(1,275 donors this year – 1,260 donors last year)/1,260 total donors last year = 1.2 percent
The current industry average donor acquisition rate is 0.8 percent. More detailed statistics by size and type of agency are collected by fundraising software agencies, combined, and then then released by the Fundraising Effectiveness Project. The Fundraising Effectiveness Project is a free product of the Association of Fundraising Professionals.
Donor Retention Rate
Donor acquisition, though, does not tell the whole story. Donor retention is equally, if not more, important to calculate. Your donor retention rate tells you the percentage of your donor base that made a second or subsequent gift. An optimal donor retention rate hovers right around 80 percent, give or take a few percentage points.
It is much cheaper to retain a donor than acquire one. In fact, it typically costs six times as much to acquire a new donor than it does to retain an existing donor. Therefore, contrary to popular belief, you will raise more money by increasing your donor retention rate as opposed to your donor acquisition rate. Don’t get me wrong. You need donor acquisition. Life happens and people can’t donate anymore for a variety of reasons – they die, they move, they lose interest, their financial circumstances change, and so on. You need new donors to replace those lost through attrition. But the majority of your fundraising investment should focus on retaining donors as opposed to acquiring donors. Most nonprofits have poor donor retention rates and are spending more money on raising the same amount of money than they need too. If you invest in improving your donor retention rate, your costs to raise a dollar go down, increasing your net income.
Your overall donor retention rate is calculated by dividing the total number of donors last year by the number of repeat donors this year. For example:
600 repeat donors this year/1.260 donors last year = 47.6 percent
The above example means that for every hundred donors that nonprofit acquires, 52.4 of them will not give again. That’s more than half their total donor base. This means you are recreating more than half your donor base every year. That’s a lot of time, effort, and money. Want to raise more money with less resources? Focus on improving your donor retention rate.
The average industry overall donor retention rate is a poor 45.5 percent. The first-time donor retention rate is even more dismal at 20.2 percent. No wonder many nonprofits are struggling. For every hundred donors they acquire, only a little more than twenty will give again.
To show the impact of how improved donor retention affects fundraising results, consider the following example where raising $50,000 actually results in more organizational income than raising $100,000.
|Amount Raised||Average cost to Raise||Total Cost to Raise||Final Results|
|50 percent retained donors||$50,000||$0.20||$10,000||$40,000|
|50 percent new donors||$50,000||$1.20||$60,000||($10,000)|
|80 percent retained donors||$40,000||$0.20||$8,000||$32,000|
|20 percent new donors||$10,0000||$1.20||$11,200||($1,200)|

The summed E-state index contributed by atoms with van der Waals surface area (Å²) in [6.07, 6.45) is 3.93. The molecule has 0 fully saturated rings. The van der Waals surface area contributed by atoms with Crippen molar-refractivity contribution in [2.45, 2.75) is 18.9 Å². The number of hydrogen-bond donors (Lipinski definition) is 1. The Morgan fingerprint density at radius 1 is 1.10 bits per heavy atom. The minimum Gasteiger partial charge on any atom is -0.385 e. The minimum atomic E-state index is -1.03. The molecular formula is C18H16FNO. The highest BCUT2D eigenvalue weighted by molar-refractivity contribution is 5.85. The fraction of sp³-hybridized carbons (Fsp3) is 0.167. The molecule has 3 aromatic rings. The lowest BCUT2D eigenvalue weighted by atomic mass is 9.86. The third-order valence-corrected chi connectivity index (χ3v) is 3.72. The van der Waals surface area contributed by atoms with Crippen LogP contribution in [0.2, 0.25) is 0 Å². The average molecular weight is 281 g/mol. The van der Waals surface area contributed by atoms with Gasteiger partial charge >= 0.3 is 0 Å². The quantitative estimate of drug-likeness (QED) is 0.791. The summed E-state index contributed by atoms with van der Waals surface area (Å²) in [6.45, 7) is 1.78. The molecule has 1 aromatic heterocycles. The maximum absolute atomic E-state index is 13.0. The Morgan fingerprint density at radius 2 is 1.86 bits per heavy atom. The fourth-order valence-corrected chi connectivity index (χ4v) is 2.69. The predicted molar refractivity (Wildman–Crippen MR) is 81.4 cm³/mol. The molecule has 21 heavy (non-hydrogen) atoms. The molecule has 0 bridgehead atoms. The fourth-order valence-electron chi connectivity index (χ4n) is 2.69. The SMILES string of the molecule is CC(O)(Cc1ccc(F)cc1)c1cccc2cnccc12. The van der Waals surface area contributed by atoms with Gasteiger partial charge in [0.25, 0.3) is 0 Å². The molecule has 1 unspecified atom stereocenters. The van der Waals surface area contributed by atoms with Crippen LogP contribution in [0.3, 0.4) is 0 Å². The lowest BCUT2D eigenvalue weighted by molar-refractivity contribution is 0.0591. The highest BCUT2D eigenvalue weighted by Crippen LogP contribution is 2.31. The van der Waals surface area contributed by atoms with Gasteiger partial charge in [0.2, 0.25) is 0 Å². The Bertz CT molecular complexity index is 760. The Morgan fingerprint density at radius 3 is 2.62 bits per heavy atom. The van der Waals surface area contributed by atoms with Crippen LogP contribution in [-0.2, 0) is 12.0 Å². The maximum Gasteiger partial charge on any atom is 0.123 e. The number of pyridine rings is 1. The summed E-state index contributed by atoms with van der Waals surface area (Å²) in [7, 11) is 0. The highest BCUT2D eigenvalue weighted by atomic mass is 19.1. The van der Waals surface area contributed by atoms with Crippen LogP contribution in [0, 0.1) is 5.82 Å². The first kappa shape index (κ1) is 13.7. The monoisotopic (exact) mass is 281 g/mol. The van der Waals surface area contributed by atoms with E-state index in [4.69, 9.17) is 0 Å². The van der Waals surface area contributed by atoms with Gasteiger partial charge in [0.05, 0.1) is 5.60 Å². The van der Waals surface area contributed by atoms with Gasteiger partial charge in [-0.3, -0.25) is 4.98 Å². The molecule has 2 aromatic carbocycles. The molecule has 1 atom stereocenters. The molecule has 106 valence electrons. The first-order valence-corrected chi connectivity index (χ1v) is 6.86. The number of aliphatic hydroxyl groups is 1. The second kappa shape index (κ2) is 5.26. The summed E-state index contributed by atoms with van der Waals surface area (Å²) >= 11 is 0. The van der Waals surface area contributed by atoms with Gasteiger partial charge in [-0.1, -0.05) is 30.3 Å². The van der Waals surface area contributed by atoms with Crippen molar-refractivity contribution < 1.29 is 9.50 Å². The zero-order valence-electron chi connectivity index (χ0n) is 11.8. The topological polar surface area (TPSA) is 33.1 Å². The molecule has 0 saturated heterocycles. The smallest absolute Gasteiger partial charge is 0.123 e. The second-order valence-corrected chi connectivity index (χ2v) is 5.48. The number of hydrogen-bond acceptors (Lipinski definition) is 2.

For practical idea on how to recruit and engage donors, see Donor Acquisition: How to Find People Interested in Giving to Your Nonprofit and Donor Retention: How to Get People to Give Again and Again.
Data Collection, Recordkeeping, and Recording
When you run your monthly reports, always run your average gift per donor, donor acquisition, and donor retention rates. Make sure your data entry is up to date. And make sure that you are comparing this year’s year-to-date to last year’s year to date. If you need to teach your board, executive director, or development committee volunteers what these rates tell you, then do it. Knowing these rates and basing your decision-making on them means you are relying on objective data, as opposed to what you think or feel. Using objective data gives you credibility and objectively supports the decisions you make. It is less risky than following an idea that has no basis in facts.
And if you notice substantial deviation in your trends, note why. For example, a change in executive directors often leads to poorer fundraising results. Or a recession hits and affects your donors’ ability to give. Or you have a fire, or a pandemic hits and operations shut down. On the positive side, maybe you made a change to your holiday appeal that resulted in higher average donations. You want to be able to go back and know what circumstances and/or interventions caused the deviations, good or bad. You want to be able to better for next time there is an unexpected change in circumstances. You also want to know what actions to continue or discontinue so that you can maximally, positively influence fundraising results.
Bringing It Together
Look at your average gift per donor trends. If you have a downward trajectory, change what you are doing. Invest in specific fundraising pursuits that raise the average gift per donor. Use a strengths-based approach when designing your fundraising interventions. Know when to retire specific fundraising activities. Focus on your efforts on donor retention just as much or more than donor acquisition.
Go ahead and run your numbers. See how much more money you can raise by investing in donor retention efforts as opposed to a heavier emphasis on donor acquisition. Tell me what your results are.